No. 4. What the women might,
could, would, or should do, to make
Knoxville a better place in which to
live, if they had the ballot and one
of the commissioners was a woman to
look after our municipal housekeeping.
If all women felt fully the responsibilities
of their position they would demand the ballot for the
protection of home and children.
Child welfare depends on woman's work.
Why do we find the study of the
welfare of children such an ail important study at the present day? Because
it has been neglected in the past. Men
said women needed no education to look
after the simple wants of the home.
Women did not need to be independent
thinkers, their fathers, brothers and husbands could direct them as to their duties and course of conduct.
Thus it came about that only in exceptional cases were women able to overcome this handicap and do their whole
duty. We are beginning to awaken to
the fact' that not only did this suppression of [wo]man's intellect and will prevent
her from composing great music, painting beautiful pictures and writing great
dramas, but it prevented her from doing
the great work for which nature intend-
ed her. In consequence of this mandate
against woman's development, the human mothers in many instances have
been but little better than animal mothers.
We are beginning to wake to the fact
of the great mortality of infants, owing
to mothers ignorance. Mothers are beginning to know that the blindness of
hosts of children is due to the sins of
their fathers. While mothers were kept
in ignorance of the evils of impurity they
were careless in demanding it. Oh, the
sin and sorrow that the human family
has been made to bear by the short
sightedness in men, that they did not
insist that the mothers of the race should
be educated, even if all others had to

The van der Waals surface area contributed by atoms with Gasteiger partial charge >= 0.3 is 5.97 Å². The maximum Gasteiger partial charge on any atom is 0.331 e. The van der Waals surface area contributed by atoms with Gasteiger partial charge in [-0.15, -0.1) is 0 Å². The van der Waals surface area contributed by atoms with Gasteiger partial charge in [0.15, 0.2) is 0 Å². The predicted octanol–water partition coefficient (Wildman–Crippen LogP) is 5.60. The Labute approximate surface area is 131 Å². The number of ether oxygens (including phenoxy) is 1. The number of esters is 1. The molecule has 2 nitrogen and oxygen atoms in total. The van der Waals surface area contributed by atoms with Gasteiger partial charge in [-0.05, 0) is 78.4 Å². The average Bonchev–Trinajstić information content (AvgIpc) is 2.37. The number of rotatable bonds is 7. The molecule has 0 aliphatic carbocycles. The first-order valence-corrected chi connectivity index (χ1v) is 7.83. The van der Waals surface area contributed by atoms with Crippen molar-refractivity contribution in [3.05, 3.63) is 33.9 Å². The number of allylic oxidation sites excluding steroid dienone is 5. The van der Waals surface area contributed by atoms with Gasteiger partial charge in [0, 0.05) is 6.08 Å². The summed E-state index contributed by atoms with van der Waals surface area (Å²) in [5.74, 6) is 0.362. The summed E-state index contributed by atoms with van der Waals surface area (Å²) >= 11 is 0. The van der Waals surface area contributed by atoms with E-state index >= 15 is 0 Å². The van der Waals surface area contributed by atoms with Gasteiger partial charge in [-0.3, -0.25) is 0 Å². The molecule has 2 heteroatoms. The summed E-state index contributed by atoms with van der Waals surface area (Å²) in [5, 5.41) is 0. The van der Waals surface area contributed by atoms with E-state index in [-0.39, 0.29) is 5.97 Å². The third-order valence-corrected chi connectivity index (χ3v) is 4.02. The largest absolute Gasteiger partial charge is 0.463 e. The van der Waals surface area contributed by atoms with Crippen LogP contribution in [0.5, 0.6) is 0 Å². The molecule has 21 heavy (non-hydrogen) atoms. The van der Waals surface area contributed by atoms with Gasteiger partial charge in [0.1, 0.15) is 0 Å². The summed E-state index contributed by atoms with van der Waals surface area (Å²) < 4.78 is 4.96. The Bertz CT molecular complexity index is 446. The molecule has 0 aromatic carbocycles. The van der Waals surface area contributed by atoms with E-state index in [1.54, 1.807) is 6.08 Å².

go without. The 'Highest educational advantages are now within the reach of
women and what do we see? That the
state is slow to avail itself of the serv-
ices of competent women.
For twenty-live years women have
been educating themselves in clubs to
deal with all sorts of questions, yet in
the southern states few of them are invited, to help in the public work. They may
do volunteer work of a splendid character,
but the state ignores them entirely. In Knoxville we have splendid organizations of mothers connected with all our schools, yet a law was passed by our legislature as late as 1907, which bars
women from being members of county
boards of education. Why was this
done? In the interest of education?
No, indeed, it was done in the interests
of the professional politicians. The politicians thought they could manage
school boards composed of men with
more ease than those composed of men
and women. No doubt they were right.
Our leading schoolmen are loud in their
cry concerning the illiteracy of Tennessee, but what one of them has asked
to have women given an official call?
No they will use the women as the
monkey did the cat's paw, to pull the
chestnuts out of the fire, but they take
good care not to give the women any
of the chestnut's.
We need women on our school boards
and we need them badly. Our public
school children have no mother, but are
left to the cold comfort of a male parent
only. How long will man's ego continue so large as to make him blind
to plain truths? And now long will
women consent to he blindfolded and
['muzzled' handwritten on clipping]. L. CROZIER FRENCH.
Equal Suffrage Rally.
The management of the Gay theatre
has invited the Equal Suffrage league
to have talks of three minutes made
by members at the close of each series
of reels, on Wednesday February 19.
Twelve talks will be made. The first
will be at eleven o'clock a. m., and the
last at ten p. m. The subjects will be
1—Fundamental Principles of Re-
2—Where Women Have Their
3—Who. Will Take Care of the Babies?
4—The Washington Pageant.
5—Elevation of the Home.
6—To Reduce Vice.
8—Will Give Us Cleaner Cities.
0—Protection of Women and Children.
11—Success of Woman Suffrage in
12—Poem by Mrs. Gilman.
• These are things of which women
want the vote. Should they not have
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